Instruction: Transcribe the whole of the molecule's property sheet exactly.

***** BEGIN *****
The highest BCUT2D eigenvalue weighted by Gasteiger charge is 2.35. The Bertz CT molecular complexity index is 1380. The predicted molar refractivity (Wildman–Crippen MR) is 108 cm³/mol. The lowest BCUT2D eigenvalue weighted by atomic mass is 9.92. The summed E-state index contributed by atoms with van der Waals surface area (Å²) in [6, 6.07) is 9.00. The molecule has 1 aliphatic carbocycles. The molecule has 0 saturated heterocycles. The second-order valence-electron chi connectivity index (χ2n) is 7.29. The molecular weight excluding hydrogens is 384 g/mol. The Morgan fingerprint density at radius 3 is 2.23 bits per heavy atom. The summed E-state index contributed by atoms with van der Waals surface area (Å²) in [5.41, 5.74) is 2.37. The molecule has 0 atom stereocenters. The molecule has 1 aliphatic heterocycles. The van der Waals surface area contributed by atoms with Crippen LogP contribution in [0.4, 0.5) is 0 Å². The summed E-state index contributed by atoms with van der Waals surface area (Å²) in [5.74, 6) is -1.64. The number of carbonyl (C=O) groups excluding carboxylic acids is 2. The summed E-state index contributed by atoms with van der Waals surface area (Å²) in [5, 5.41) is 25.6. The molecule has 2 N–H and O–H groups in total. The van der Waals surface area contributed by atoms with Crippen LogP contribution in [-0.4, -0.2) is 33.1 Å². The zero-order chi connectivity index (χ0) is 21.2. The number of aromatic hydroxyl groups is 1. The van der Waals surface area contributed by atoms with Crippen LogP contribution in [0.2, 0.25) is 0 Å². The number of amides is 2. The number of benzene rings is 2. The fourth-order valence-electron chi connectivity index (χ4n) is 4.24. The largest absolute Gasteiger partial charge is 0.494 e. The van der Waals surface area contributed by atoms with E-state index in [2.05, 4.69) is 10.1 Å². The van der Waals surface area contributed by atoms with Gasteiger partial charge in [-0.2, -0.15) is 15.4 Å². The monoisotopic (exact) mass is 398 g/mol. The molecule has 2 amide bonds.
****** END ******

The highest BCUT2D eigenvalue weighted by Gasteiger charge is 2.35. The Bertz CT molecular complexity index is 1380. The predicted molar refractivity (Wildman–Crippen MR) is 108 cm³/mol. The lowest BCUT2D eigenvalue weighted by atomic mass is 9.92. The summed E-state index contributed by atoms with van der Waals surface area (Å²) in [6, 6.07) is 9.00. The molecule has 1 aliphatic carbocycles. The molecule has 0 saturated heterocycles. The second-order valence-electron chi connectivity index (χ2n) is 7.29. The molecular weight excluding hydrogens is 384 g/mol. The Morgan fingerprint density at radius 3 is 2.23 bits per heavy atom. The summed E-state index contributed by atoms with van der Waals surface area (Å²) in [5.41, 5.74) is 2.37. The molecule has 0 atom stereocenters. The molecule has 1 aliphatic heterocycles. The van der Waals surface area contributed by atoms with Crippen LogP contribution in [0.4, 0.5) is 0 Å². The summed E-state index contributed by atoms with van der Waals surface area (Å²) in [5.74, 6) is -1.64. The number of carbonyl (C=O) groups excluding carboxylic acids is 2. The summed E-state index contributed by atoms with van der Waals surface area (Å²) in [5, 5.41) is 25.6. The molecule has 2 N–H and O–H groups in total. The van der Waals surface area contributed by atoms with Crippen LogP contribution in [-0.4, -0.2) is 33.1 Å². The zero-order chi connectivity index (χ0) is 21.2. The number of aromatic hydroxyl groups is 1. The van der Waals surface area contributed by atoms with Crippen LogP contribution in [0.2, 0.25) is 0 Å². The number of amides is 2. The number of benzene rings is 2. The fourth-order valence-electron chi connectivity index (χ4n) is 4.24. The largest absolute Gasteiger partial charge is 0.494 e. The van der Waals surface area contributed by atoms with E-state index in [2.05, 4.69) is 10.1 Å². The van der Waals surface area contributed by atoms with Gasteiger partial charge in [-0.2, -0.15) is 15.4 Å². The monoisotopic (exact) mass is 398 g/mol. The molecule has 2 amide bonds.